After a slumbering, almost tedious, first day, the meeting of the Internet Corporation for Assigned Names and Numbers (ICANN) came alive today for its official opening.
Gone were the musical extravaganzas of the previous two meetings (a shame?), but CEO Rod Beckstrom made sure there were fireworks by giving a defiant speech to his organization’s critics.
The VIP quotient was also pretty high, with EC President Herman Van Rompuy and the European Parliament star-turn Silvana Koch-Mehrin appearing on stage and EC vice-president Neelie Kroes providing a video message.
The politicians gave policy-wonks a wide variety of cheap thrills by throwing in knowing but vague statements about Internet governance and the IANA contract. But Beckstrom went to town, insisting on his autonomy when it came to the simmering dot-xxx issues, the new Accountability and Transparency Review Team (ATRT), and public criticisms of comments he had made at the last meeting about the DNS’ security and stability.
The ATRT – which has been doing the rounds talking to all constituencies this week – was not happy and fired back just a few hours later in its public meeting with a statement that, fascinatingly, has since appeared on ICANN’s front page.
“The members of the Accountability and Transparency Review Team note Rod Beckstrom’s disparaging comments this morning about the objectivity of our work. It is disappointing that he feels compelled to lay a foundation for discounting our work, even as it is only beginning,” it began.
With the blood flowing, ICANN then pulled off one of the best panel discussions it has had since Jothan Frakes highlighted the issue of domain tasting in Marrakech four years ago. Paul Mockapetris and Dam Kaminsky, as non-ICANNers but recognized DNS and security experts livened up a discussion about the latest efforts to make the Internet’s infrastructure more secure.
It was what ICANN can and should be – a hotspot of the best and brightest when it comes to the Intenet’s underlying domain name system.
Then came the ATRT, which soaked up responses from the community about flaws in the organization’s processes. Although, apparently, things were much livelier in its earlier meeting with the registrars where GoDaddy’s representative was champing at the bit to explain why she felt ICANN was failing in its extensive accountability and transparency promises.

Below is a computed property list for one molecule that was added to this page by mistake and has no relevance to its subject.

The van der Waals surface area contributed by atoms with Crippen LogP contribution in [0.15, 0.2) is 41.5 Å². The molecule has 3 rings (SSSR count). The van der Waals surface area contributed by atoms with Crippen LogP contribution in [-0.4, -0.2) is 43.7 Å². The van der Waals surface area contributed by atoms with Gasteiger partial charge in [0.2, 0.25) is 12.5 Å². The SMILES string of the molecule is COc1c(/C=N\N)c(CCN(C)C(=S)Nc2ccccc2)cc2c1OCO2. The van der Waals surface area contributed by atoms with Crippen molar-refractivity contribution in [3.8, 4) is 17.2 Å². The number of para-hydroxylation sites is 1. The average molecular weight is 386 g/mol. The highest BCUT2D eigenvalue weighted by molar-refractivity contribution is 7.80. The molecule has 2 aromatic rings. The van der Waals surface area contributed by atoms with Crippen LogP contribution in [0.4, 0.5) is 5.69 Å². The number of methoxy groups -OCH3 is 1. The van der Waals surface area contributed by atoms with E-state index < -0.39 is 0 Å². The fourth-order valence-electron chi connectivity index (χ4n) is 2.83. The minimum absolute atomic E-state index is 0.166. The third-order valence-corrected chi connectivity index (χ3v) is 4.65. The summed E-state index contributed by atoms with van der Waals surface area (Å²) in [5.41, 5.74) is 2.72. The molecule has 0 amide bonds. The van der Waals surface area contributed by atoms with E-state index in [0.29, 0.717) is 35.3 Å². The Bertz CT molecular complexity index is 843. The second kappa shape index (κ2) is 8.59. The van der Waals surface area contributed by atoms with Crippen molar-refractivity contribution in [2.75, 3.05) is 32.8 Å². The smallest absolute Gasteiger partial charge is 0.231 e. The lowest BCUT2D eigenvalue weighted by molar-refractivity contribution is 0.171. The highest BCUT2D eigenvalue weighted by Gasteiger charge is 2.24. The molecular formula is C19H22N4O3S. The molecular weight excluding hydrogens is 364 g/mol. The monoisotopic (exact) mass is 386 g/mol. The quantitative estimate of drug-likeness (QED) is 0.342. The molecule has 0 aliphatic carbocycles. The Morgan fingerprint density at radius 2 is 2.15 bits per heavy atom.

And then, the stalwart of every meeting for the past 55 years, the Applicant Guidebook session.
I don’t know what it is – possibly being able to view the light at the end of the tunnel – but the man in charge, Kurt Pritz, was on fire.
Normally the updates on what changes have been made since the last round of endless argument and back-biting policy madness is too tiresome to watch. And Kurt, for all his hard work and pleasant demeanour has always been uncomfortable on stage and answering questions.
Not today. He handled the stage, and the questions – including the idiotic ones send in online – like a master. Alternatively funny, serious, precise, imprecise, straightforward and complex, you really felt – perhaps for the first time – that ICANN has this hideously complex process under control.
I thought I might be going mad but I checked with several others and they all felt the same. There can be no clearer signal that the gTLD extended safari is finally coming home.
All this, frankly enjoyable activity appears to have put everyone in the mood to get stupidly drunk at a variety of free events, with attendees stumbling into hotel across central Brussels and generally giving the Internet a bad name. God bless them all.
Thankfully it’s constituency day tomorrow, so people can nurse their hangover while pretending to listen to what their close colleagues have to say. Expect there to be a shortage of coffee.